Pedestrians walk past the Fogata Village restaurant in Chicago's Pilsen neighborhood.
Pedestrians walk past the Fogata Village restaurant in Chicago's Pilsen neighborhood. - 
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For an increasing number of Chicagoans who get food poisoning, a very unpleasant experience has been followed with a pleasant surprise.

After getting sick from eating at a restaurant and complaining about it on Twitter, they get a message from the Chicago Department of Public Health. And, for an increasing number of those tweets, the department has followed up with investigations and fines. 

Earlier in August, Chicago health officials published a report touting the success of their campaign, which employs a self-learning algorithm to mine Twitter for messages that may indicate that someone got sick from eating at a Chicago-area restaurant. 

In 2013, the algorithm, and subsequent inspections, resulted in 21 restaurants being closed down and 33 others receiving citations for serious violations, Chicago officials say. 

“We know a majority of food-borne illnesses never end up getting reported to public health, whether locally or nationally,” says Bechara Choucair, the Commissioner of the Chicago Department of Public Health. 

Considering food-borne illnesses can cost $2 to $4 billion annually, and can affect 55 to 105 million people every year in the U.S., finding out about what’s causing them is an important public health issue.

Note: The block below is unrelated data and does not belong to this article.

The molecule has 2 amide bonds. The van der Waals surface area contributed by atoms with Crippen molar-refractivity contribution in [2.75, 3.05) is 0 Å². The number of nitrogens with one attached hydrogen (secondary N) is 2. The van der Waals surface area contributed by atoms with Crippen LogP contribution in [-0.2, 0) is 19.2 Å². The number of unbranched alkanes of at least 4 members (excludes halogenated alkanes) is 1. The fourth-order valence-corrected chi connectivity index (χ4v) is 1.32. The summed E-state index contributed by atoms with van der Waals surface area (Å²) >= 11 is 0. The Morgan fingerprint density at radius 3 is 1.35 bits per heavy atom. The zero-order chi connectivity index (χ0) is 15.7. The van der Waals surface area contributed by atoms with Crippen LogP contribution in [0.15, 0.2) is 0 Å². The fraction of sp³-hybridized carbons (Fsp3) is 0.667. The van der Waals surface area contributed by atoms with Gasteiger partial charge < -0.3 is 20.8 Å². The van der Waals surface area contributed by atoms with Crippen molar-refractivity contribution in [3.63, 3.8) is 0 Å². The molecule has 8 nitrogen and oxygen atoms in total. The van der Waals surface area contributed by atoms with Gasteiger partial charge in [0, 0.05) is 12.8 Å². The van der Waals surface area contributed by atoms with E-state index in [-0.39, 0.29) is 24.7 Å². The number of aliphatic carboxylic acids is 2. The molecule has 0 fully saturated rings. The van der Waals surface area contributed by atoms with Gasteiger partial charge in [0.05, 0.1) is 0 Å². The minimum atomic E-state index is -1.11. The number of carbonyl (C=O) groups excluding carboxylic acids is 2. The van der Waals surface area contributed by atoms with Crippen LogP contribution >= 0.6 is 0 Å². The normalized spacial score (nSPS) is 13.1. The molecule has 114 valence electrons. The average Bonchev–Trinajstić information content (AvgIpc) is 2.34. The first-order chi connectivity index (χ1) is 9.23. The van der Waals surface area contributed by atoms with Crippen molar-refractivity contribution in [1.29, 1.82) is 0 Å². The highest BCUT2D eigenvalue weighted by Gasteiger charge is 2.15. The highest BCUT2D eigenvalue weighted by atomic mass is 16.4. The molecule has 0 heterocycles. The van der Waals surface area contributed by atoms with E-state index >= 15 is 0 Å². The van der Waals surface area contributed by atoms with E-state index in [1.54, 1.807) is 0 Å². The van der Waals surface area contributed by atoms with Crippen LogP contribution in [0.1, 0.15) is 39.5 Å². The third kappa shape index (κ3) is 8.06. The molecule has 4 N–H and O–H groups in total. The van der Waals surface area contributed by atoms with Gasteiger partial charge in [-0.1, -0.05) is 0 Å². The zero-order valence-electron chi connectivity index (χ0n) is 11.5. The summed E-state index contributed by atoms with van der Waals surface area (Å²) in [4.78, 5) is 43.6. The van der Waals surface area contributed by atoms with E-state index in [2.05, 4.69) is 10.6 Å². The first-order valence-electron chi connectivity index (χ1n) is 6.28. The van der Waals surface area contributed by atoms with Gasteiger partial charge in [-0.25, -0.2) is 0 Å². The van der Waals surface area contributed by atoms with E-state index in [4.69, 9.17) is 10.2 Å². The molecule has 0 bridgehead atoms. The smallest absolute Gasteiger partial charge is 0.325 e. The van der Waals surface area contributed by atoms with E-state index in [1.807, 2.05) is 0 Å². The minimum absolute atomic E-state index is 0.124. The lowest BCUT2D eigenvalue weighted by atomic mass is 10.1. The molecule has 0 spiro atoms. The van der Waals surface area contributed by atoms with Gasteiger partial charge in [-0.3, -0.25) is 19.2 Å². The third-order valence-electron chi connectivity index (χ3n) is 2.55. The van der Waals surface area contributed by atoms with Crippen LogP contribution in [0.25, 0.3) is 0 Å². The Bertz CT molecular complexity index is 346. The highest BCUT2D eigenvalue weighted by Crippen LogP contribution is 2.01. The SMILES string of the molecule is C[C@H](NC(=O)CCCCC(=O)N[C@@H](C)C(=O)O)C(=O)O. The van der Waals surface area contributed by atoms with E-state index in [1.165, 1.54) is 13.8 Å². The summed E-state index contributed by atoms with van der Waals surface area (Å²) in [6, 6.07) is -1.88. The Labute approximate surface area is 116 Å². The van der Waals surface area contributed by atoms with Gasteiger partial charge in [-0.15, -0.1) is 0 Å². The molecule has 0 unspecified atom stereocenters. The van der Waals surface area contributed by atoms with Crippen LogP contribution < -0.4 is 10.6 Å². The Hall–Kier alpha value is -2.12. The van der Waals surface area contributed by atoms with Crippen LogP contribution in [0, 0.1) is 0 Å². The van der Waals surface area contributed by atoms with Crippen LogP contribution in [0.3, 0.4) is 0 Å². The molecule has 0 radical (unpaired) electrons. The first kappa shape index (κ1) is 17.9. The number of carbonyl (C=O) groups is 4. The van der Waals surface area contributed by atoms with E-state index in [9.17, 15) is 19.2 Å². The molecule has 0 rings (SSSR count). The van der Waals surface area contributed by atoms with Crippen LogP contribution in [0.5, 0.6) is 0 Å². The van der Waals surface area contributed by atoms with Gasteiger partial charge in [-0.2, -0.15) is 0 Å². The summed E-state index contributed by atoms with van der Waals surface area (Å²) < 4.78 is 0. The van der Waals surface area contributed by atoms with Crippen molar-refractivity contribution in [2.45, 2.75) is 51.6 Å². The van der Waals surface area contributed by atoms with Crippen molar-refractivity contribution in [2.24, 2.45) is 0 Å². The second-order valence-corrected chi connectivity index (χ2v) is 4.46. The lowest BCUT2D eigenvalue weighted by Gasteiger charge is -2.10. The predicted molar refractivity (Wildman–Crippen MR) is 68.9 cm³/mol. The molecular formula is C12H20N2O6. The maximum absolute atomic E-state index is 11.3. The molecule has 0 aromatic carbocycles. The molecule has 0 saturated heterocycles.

“We knew that we needed to figure out a more effective way of listening to residents and really act on their complaints. And when we realized that the majority of people are not picking up the phone and letting us know that they’re getting a food-borne illness, but still going and talking to Twitter, we tried to figure out how can we leverage that,” Choucair says. 

Choucair employed volunteer coders to create a Twitter bot that looks for messages geocoded to Chicago, which include the term “food poisoning.” Health officials then gave the algorithm feedback on the messages it was finding, and it learned to more correctly identify potential cases for investigation. 

The algorithm alerts officials when it finds a potentially relevant tweet. A health worker then writes back to the tweeter and asks the to fill out an online complaint form to launch an investigation. 

The program started in March of 2013, and by now, the number of investigations sparked from Twitter (while still about 10 percent of the total number of cases each year) is growing. 

“What’s equally important is the feedback we’re getting from those residents. And they’re really excited to know that their local government is listening to them, but not only just listening, but also acting on their complaints and trying to prevent, and really making sure that they do have healthier lives in Chicago,” Choucair says. 

Other health departments have also had similar ideas for mining online social networks for potentially troublesome restaurants. 

In New York, health officials are keeping track of Yelp reviews, while Boston is trying its own experiment with mining Twitter. 

Chicago health officials have been consulting with their counterparts in those two cities, so there may soon be Twitter bots for Boston and New York, as well. 

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